SEO isn’t just about keywords. Search engines (like Google) want to see how your content relates to itself. Use content pillars on your blog (through categories) and landing pages to segment your blog content to provide a clear structure of content for search engines AND your readers.
By creating content pillars of content and landing pages for those pillars, you are providing a clear structure of information for your site for search engines and providing a good user experience for your readers.
Let’s cover what content pillars are then get into how you can implement them on your blog:
Google is looking for how your content relates to itself. When linking internally to other posts on your site, try to only link to RELEVANT content within the same Category.
Your topics can range quite drastically on your blog.
While it’s great to have a focused blog, many of us have a hard time narrowing the focus down to one or two topics.
However, Google does want sites to be targeted. They want to send their users to the best content on the internet.
That means they will look at your bounce rate, page loading speed, links (internal and external – incoming and going out), post length, header usage, keyword usage and many other factors to determine how “trustworthy” you are to rank high in the search results.
But a huge factor in SEO is having a clear flow of content on your site.
For example, a site may choose to write about the following topics:
- Gluten free recipes
While this is just fine, it may be better to fit some of those into the same categories or focus more on specific topics (“niching down”):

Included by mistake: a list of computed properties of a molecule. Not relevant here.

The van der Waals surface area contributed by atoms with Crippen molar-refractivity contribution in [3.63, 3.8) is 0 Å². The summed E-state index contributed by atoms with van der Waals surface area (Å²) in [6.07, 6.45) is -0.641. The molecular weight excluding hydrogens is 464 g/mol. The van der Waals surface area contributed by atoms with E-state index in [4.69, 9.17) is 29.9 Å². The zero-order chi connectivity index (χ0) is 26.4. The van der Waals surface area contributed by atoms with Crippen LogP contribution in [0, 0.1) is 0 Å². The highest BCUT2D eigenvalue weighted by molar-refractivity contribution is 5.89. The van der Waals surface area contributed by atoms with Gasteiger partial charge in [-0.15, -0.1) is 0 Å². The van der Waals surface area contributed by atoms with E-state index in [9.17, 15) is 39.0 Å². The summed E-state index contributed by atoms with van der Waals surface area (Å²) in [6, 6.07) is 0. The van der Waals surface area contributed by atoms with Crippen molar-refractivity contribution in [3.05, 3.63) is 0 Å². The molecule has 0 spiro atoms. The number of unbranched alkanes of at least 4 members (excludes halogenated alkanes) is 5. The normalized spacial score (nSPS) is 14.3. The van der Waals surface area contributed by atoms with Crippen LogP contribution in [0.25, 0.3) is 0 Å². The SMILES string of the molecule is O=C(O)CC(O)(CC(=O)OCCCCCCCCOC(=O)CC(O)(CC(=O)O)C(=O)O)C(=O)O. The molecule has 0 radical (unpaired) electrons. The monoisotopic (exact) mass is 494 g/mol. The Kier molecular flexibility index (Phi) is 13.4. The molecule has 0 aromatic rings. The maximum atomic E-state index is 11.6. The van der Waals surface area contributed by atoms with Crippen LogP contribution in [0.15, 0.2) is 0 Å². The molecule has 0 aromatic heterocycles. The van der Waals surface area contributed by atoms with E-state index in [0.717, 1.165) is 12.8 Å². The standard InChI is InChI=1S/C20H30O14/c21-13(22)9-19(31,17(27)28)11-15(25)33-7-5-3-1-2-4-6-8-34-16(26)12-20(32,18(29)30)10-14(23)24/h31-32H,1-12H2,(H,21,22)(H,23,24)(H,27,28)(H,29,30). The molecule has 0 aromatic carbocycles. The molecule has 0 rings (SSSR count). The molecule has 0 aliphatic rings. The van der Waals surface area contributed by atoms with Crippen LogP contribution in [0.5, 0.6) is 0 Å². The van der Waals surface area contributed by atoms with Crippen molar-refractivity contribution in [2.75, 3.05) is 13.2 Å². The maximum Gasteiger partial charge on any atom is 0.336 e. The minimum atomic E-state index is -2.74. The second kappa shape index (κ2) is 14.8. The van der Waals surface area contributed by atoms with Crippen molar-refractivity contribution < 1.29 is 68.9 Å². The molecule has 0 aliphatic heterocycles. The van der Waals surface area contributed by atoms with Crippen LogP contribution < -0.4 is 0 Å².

- Parenthood (could branch into recipes, organization, motherhood and pregnancy)
But what you want to do is try to keep a minimum of Categories (more on this later) and show Google through linking that your content relates to itself in a way that makes sense to the reader.
For example, if you have a post in the Babies category that links to unrelated recipes or tips on organizing your kitchen, this is confusing to your reader and you aren’t likely to get a click – it’s not the information your reader is there to find and increases your chances of the reader bouncing rather than clicking on content they may actually want to read.
To learn the difference between Categories and Tags, see this post (jumps to section).
See this post to learn about how you can do content maps to plan out your categories and content pillars.
Category Landing Pages
The best way to segment your site is to provide a Category landing page for your readers.
Providing this clear navigation will help you not only provide exact information for your readers but show Google that you have a structure in place.
Landing pages are just a way to provide a clear one-stop page for important content. Your homepage could be one landing page.
To create landing pages, you can either just use a regular page (and you can change the template to exclude your sidebar if you want), or you can use a landing page builder.
Personally, I use Elementor Pro on this site and I use Thrive Architect on my other blog to build landing pages. I highly prefer Elementor Pro (it’s amazingly easy to use). Both are a drag and drop editors!
By creating a clear landing page for each type of content you provide, you are making it that much easier for your site visitors to find the information they are looking to read.
For example, say your blog is a parenting blog focusing on pregnancy, newborns and postpartum care. You would then create 3 landing pages, 1 for each of your categories (which you could link to from your sidebar and/or on your static homepage).
Think of these landing pages like additional homepages for your site that focus on a specific type of content. It’s like wrapping paper around your content types based on the categories you have decided to include on your blog.
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